Japan’s House of 33 Years was once two separate buildings in two different towns

May 15, 2017 by  
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The past and the future coexist in this daylit house in Nara, Japan . Tokyo-based architecture studio ASSISTANT designed the house as a cluster of small buildings for an elderly couple who places great value on preserving memories. The result is a steel-framed structure that was built in several different locations and then assembled on-site to create several overlapping spaces. Local carpenters in Aomori built the main quarters of the house using locally available materials . The project was initially installed as part of the “Kime to Kehai” exhibition at the Aomori Contemporary Art Centre. After the exhibition, the team disassembled the structure and loaded it on a truck to transport it to Nara, where it was reassembled as the House of 33 Years. Related: Renovated Vietnamese home ‘sewn’ together with intricate steel threads Students at the Sendai School of Design built the rooftop pavilion as an homage to Philip Johnson’s Ghost House. Before becoming a permanent part of the house, the pavilion was installed in the courtyard of a university campus and used by the students as a space for growing vegetables. + ASSISTANT Via Archdaily Lead photo by Shinkenchiku-sha

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Japan’s House of 33 Years was once two separate buildings in two different towns

Green-roofed Cantilever House floats above the Malaysian rainforest

May 2, 2017 by  
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This green-roofed house juts out over the lush rainforest of Kuala Lumpur, Malaysia. Architecture firm Design Unit Sdn Bhd envisioned the Cantilever House as a “forest” of industrial steel columns that create a weightless-looking volume. Passive House design features – including an adjustable envelope – minimize the building’s impact on the environment. The house consists of two independent structures constructed of exposed structural steel and concrete, framing a large courtyard with a swimming pool . A long ramp connects the “steel box” to the ground. The opaque appearance disappears once inside– the double glazed full height sliding glass screens and adjustable glass louvers bathe the interior in natural light. This operable envelope wrapped in external sunscreens made from perforated stainless steel provides optimal natural ventilation and allows views of the surrounding rainforest . Related: Futuristic green city design runs like a real rainforest in Malaysia The two structures of the house serve different functions– one with living areas and bedrooms, and the lower one accommodating an art gallery and cinema. The grass-covered roof establishes different micro-climates and creates gardens for relaxation. These spaces allow occupants to enjoy an indoor-outdoor lifestyle which maximizes contact with nature while minimizes disturbance to the site. + Design Unit Sdn Bhd Via Plataforma Arquitectura Photos by Lin Ho Photography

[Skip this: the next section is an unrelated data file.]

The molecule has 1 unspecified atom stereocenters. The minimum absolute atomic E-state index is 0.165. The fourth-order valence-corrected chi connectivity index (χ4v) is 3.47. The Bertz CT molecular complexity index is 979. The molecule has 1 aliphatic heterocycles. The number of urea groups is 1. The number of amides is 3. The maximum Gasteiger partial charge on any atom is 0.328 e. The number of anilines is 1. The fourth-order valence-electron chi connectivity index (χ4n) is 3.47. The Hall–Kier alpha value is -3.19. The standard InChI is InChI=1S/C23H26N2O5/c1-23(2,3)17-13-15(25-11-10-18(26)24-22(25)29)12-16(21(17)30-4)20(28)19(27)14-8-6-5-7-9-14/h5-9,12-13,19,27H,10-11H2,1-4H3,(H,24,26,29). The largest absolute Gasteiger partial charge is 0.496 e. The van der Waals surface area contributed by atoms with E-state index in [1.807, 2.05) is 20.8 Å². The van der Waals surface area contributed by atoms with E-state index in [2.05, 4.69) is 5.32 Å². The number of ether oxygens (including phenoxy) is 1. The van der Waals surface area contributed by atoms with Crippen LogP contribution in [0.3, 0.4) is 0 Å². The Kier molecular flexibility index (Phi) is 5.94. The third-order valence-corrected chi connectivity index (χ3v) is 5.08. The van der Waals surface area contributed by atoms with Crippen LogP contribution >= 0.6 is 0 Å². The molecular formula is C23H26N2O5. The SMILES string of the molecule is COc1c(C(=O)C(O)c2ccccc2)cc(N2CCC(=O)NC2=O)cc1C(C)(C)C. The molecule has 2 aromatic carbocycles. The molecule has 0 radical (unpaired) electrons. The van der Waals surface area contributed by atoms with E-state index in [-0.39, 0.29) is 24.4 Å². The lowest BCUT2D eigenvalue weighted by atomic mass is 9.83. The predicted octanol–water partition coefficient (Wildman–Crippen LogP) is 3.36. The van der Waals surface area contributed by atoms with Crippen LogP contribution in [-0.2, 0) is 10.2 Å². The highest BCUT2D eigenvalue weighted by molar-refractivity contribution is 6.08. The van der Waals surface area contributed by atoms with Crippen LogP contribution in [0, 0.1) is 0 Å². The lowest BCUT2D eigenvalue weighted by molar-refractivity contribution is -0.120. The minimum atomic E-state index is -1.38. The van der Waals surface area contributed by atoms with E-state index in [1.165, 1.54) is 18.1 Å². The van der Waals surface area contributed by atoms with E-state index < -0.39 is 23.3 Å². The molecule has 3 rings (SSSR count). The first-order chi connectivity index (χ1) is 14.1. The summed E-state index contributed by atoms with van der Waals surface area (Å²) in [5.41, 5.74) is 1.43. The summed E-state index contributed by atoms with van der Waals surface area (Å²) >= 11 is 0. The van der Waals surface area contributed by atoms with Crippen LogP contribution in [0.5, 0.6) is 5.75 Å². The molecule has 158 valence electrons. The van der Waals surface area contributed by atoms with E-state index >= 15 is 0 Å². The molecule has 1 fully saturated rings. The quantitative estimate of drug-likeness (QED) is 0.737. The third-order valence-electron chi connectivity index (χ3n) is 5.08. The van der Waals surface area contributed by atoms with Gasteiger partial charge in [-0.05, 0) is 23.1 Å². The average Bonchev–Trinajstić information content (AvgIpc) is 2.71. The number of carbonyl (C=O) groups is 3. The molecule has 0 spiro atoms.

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Green-roofed Cantilever House floats above the Malaysian rainforest

This gorgeous greenhouse-like home in the Netherlands soaks up daylight

April 21, 2017 by  
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From beneath this traditional thatched roof in the Netherlands emerges a stunning glass greenhouse. Lochem-based Maas Architecten conceived the Modern Countryside Villa as two contrasting volumes: an opaque, timber-clad space, and a transparent glass structure that lets the outside in. The Modern Countryside Villa, located on the edge of the town of Berlicum in North Brabant, has an H-shaped plan with contrasting wings that house different amenities. The timber-clad volume accommodates a garage and storage space , while a greenhouse-like structure protruding out from underneath the thatched roof functions as a studio space. The second wing houses the main living areas. The wooden volume in front of the living area houses a kitchen, pantry and toilet, while the master bedroom has direct access to the sheltered courtyard with a swimming pool and terrace. Related: DAPstockholm’s Energy-Efficient Villa Midgard is Nestled Into the Swedish Countryside The transparent parts of the house are sheltered by a grove of trees that lines the plot towards the nearby road. Large glazed surfaces provide an abundance of natural light and expansive views of the picturesque surroundings. + Maas Architecten Via Dezeen Photos by Edith Verhoeven Save

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This gorgeous greenhouse-like home in the Netherlands soaks up daylight

Huge "light cannons" funnel daylight deep within this ultra green eco city in China